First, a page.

The book clearly explains and illustrates the mechanics of how Roman commanders - at every level - drew up and committed their different types of troops for open-field battles. It includes the alternative formations used to handle different tactical problems and different types of terrain; the possibilities of ordering and controlling different deployments once battle was joined; and how all this was based on the particular strengths of the Roman soldier. Covering the period of "classic" legionary warfare from the late Republic to the late Western Empire, Ross Cowan uses case studies of particular battles to provide a manual on how and why the Romans almost always won, against enemies with basic equality in weapon types - giving practical reasons why the Roman Army was the Western World's outstanding military machine for 400 years.
Ross Cowan was formerly a research student at the University of Glasgow where he was recently awarded a PhD for a thesis on the Roman army entitled 'Aspects of the Severan Field Army AD 193-238'. The major themes of the thesis are the organization of the Praetorian Guard and Legio II Parthica, their recruitment, numbers and equipment. Ross also completed his first degree at Glasgow. In 1999 he was elected a fellow of the Society of the Antiquaries of Scotland. The author lives in Glasgow, Scotland.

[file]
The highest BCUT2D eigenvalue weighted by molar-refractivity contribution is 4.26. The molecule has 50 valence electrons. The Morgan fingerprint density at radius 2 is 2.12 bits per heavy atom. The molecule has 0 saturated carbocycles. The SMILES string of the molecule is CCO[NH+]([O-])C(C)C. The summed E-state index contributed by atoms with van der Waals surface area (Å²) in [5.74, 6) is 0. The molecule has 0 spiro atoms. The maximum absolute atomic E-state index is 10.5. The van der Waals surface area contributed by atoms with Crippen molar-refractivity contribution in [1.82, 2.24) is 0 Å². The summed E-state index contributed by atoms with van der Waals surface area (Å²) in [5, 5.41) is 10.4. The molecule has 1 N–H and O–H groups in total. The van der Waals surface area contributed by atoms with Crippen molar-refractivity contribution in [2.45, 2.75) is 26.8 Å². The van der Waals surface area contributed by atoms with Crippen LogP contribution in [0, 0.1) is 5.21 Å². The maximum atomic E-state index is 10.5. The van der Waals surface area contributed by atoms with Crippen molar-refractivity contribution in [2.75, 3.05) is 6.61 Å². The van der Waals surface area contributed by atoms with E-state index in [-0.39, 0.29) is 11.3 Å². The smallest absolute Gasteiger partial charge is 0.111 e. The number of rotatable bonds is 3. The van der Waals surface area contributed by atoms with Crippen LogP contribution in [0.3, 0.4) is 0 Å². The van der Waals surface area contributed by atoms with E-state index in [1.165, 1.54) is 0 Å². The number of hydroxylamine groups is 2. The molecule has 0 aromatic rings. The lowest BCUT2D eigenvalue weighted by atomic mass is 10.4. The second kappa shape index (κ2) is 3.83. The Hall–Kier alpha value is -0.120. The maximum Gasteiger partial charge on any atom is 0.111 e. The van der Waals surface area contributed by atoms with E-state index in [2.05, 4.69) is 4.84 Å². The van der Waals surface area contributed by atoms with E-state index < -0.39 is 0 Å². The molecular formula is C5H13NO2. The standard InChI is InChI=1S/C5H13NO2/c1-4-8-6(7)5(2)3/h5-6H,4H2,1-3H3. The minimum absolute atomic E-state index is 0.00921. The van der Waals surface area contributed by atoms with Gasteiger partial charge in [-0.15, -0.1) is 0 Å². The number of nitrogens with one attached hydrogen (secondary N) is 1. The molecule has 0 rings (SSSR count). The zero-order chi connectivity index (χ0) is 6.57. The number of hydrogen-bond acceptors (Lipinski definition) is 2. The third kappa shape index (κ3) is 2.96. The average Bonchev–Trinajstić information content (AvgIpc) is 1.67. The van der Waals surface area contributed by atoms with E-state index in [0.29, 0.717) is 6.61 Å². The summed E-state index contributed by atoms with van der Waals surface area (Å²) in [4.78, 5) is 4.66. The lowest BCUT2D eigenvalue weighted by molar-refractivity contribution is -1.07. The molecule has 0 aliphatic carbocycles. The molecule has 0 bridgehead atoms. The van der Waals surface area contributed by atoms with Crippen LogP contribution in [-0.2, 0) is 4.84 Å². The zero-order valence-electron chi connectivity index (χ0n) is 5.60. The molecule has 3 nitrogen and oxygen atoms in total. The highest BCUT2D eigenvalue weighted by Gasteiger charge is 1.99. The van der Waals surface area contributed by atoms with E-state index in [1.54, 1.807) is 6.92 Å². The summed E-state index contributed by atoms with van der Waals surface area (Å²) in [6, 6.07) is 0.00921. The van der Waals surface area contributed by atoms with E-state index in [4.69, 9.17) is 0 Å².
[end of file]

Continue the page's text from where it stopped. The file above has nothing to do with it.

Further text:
“The Roman Army was not only the greatest military machine in the Western world for at least 4 centuries, the Roman Army was the foundation of the Western military tradition. This title contains the battle plans & colour interpretations of tactical scenarios.” —Neoproprealism Journal (May 2008)
“Overall, this was an excellent book and directly addresses matters of interest to wargamers. The content can be immediately turned to use by developing scenarios from the diagrams provided. In the longer term, I think this book will create a greater appreciation among gamers of the difficulty in developing rules that adequately simulate the command and control and maneuver found on an ancient battlefield.” —tabletopgamingnews.com (August 2007)
“...illustrated using photos of extant art from that period and the superb historical reconstructions of illustrator Adam Hook. His work brings to life what can be a bit complicated or esoteric to many readers... A book you'll enjoy reading and one that I can recommend to you along with any other Osprey title.” —Scott Van Aken, modelingmadness.com (July 2007)